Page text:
Hannah Combs described the moment a bully approached her from behind and poured super-glue on her head, getting it all over her hair and scalp.
“It instantly started burning,” Hannah said.
She added, “It felt like my head was on fire. It was horrible.”
The 15-year-old was treated at the nurse’s office, but no action was taken against the boy until Hannah’s angry father, Christian Grimmer, arrived at the school and threatened to call 911, he told KDH.
Grimmer then took Hannah to a doctor, who said she suffered a first-degree chemical burn. Later that day, Hannah’s mother Jessica Grimmer took her to get her head partially shaved.
“I realized I lost my favorite thing about me. I loved my hair,” Hannah told the news outlet. “My hair was the only thing I liked about myself—honestly. I lost it for no reason.”
The family got angry that school officials only gave the boy an in-school suspension as punishment. But they received some much-needed support after Jessica started a “Justice for Hannah” for her daughter.
“It makes me want to help other people,” Hannah said. “There are people who couldn’t stand up for themselves but they talk to me about it. It makes me want to help. It’s amazing how many people are supporting me.”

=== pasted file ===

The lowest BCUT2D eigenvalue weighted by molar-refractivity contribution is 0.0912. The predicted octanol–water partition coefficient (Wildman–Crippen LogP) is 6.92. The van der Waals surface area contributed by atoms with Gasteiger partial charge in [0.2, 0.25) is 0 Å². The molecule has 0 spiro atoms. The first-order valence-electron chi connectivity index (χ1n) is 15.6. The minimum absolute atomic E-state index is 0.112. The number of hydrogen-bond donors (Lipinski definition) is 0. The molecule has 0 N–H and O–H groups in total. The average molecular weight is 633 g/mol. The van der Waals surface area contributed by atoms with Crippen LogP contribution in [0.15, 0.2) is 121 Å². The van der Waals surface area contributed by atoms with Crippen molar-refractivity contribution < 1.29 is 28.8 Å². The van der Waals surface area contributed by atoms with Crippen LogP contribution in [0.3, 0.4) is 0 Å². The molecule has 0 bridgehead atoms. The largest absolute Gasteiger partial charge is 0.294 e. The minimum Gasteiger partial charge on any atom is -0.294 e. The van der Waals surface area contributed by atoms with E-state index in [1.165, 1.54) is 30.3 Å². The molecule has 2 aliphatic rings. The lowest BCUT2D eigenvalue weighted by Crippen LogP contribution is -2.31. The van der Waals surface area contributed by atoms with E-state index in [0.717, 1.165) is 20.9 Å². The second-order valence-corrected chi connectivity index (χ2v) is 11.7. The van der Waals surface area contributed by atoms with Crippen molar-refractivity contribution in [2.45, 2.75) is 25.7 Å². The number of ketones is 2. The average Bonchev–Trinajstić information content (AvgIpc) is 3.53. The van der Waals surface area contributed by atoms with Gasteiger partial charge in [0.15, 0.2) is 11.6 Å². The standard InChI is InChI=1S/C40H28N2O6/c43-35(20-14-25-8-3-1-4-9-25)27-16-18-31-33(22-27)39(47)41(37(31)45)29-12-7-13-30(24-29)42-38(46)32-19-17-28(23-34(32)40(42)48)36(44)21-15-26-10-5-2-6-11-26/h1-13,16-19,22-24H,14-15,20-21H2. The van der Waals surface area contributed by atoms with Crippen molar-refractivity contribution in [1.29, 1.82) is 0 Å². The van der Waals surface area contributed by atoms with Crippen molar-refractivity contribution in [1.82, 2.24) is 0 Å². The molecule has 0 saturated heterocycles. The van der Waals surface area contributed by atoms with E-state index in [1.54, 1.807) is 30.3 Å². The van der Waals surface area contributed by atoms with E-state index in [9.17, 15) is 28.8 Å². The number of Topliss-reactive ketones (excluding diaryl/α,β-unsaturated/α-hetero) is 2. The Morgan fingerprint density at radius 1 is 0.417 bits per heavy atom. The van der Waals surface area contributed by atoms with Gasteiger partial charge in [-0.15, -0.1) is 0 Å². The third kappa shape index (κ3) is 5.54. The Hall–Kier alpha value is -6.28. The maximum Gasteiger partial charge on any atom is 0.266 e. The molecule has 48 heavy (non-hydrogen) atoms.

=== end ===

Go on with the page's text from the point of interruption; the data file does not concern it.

After hearing about Hannah’s story, local hair stylist Nikki decided to style Hannah’s hair for free.
“Today I got to do something I’m proud of. I fixed a young girls hair who had something traumatic happen to her at school. Her hair had to be shaved on one side, so I made the best of a bad situation,” Nikki told the outlet.
Hannah is embracing her new look and wants to get help for others who have been bullied.
“I want to make a difference. I would like people to stand up for themselves. No one deserves to be bullied—it’s not fair for anyone,” she said. “I’m just a normal kid with strong beliefs. When it comes to bullying, I stand up for people a lot because of it—but it’s worth it.
The National Bullying Prevention Center says that one out of every four students, or 22 percent, report being bullied during the school year. It adds:
– 64 percent of children who were bullied did not report it; only 36 percent reported the bullying.
– More than half of bullying situations (57 percent) stop when a peer intervenes on behalf of the student being bullied.
– School-based bullying prevention programs decrease bullying by up to 25%.
– The reasons for being bullied reported most often by students were looks (55%) and body shape (37%)
It added that “cyberbullying” is also on the rise, with about 20 percent of high school students in the U.S. reporting being bullied online.